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Author Topic: Informal Protocols vs. Categories  (Read 6291 times)
alamba78
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« on: July 26, 2009, 08:13:37 PM »

On Pg. 234, there is an example of an informal protocol (NSComparisonMethods).  But, it is defined as a Category without the @protocol section name.  So, what exactly makes this a protocol and not just a category?  Or is any list of methods that are grouped together and shared among classes called a protocol, regardless of whether the @protocol is used or not???

Thanks!
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SiriusA
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« Reply #1 on: August 13, 2009, 07:07:14 PM »

I registered the same confusion when I read that section.
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skochan
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« Reply #2 on: August 13, 2009, 10:10:17 PM »

It's called an informal protocol because we don't define it with the @protocol directive but as a category.  As noted in the text, it's just a way to group a set of methods logically together.  Someone can then implement one or more of those methods from that group.  Informal protocols were created because before the @optional directive was added to the language for specifying optional methods in a protocol, all the listed methods in the protocol definition had to be implemented.  As you know with a category, you don't have to implement all the methods listed in a category definition.

Hope this helps.

Cheers,

Steve
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SiriusA
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« Reply #3 on: August 14, 2009, 12:40:30 PM »

thank you so much for your speedy reply!

yes, that really clarifies it for me. I suspect that you've said the same thing in the text but having it digested and condensed into such a definitive statement made all the difference. I'll continue to browse the forums and read elsewhere on the web but I'm continuing to have problems (as revealed by errors thrown when doing the exercises) as to the proper syntax -- but this may have just cracked the code for me. (Sometimes I expect the "rules" to be more complex / convoluted / involved then they really are.)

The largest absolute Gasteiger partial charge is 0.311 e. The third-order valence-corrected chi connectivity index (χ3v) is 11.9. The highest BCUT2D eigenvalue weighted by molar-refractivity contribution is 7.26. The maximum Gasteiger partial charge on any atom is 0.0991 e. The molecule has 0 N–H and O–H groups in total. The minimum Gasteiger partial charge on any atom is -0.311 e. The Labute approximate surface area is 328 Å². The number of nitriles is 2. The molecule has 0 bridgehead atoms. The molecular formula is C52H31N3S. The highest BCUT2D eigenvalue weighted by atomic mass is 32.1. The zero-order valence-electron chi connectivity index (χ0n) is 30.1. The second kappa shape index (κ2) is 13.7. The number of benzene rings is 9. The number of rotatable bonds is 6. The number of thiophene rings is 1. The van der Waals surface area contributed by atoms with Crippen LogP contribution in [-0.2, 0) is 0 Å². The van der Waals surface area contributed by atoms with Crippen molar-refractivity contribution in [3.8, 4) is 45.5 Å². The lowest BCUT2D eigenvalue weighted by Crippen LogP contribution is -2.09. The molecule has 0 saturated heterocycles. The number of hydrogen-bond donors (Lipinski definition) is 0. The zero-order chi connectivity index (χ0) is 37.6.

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alamba78
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« Reply #4 on: August 21, 2009, 09:32:05 PM »

Sweet!  Thanks Steve.  I'm sure there will be more questions to come along the way.  Smiley


Amit
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MarkReid
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« Reply #5 on: October 13, 2009, 09:55:22 AM »

I sort of understand this but am still not sure why an informal protocol is not just called a category. Does it simply have to do with how Obj-C developed? Protocols came first and then informal protocols, called such because you don't neccessarrily want to implement any of them, categories are methods you "will" use in the same class but again maybe not all of them?

Can someone tell me what I'm missing? Thanks
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skochan
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« Reply #6 on: October 13, 2009, 11:52:44 AM »

A category is usually an extension of a specific class, and is usually used to extend the functionality of that class.  A protocol, on the other hand, is a list of methods for subclasses to implement.   As noted, an informal protocol is really just a category, but was used before the @optional directive permitted methods to be listed for optional implementation.  So, it's a matter of semantics.  Using the term "protocol" implies a list of methods for someone else to implement.   Category does not imply that usage.

Cheers,

Steve Kochan
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MarkReid
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« Reply #7 on: October 13, 2009, 12:04:52 PM »

Thanks Steve. That's just what I needed to know.
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hame
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coaw@outlook.com hame hame
« Reply #8 on: January 19, 2015, 11:42:06 AM »

So am I to take it from lack of posts that everyone is perfectly happy with all the above categories, and they neither want to add or remove any of them?
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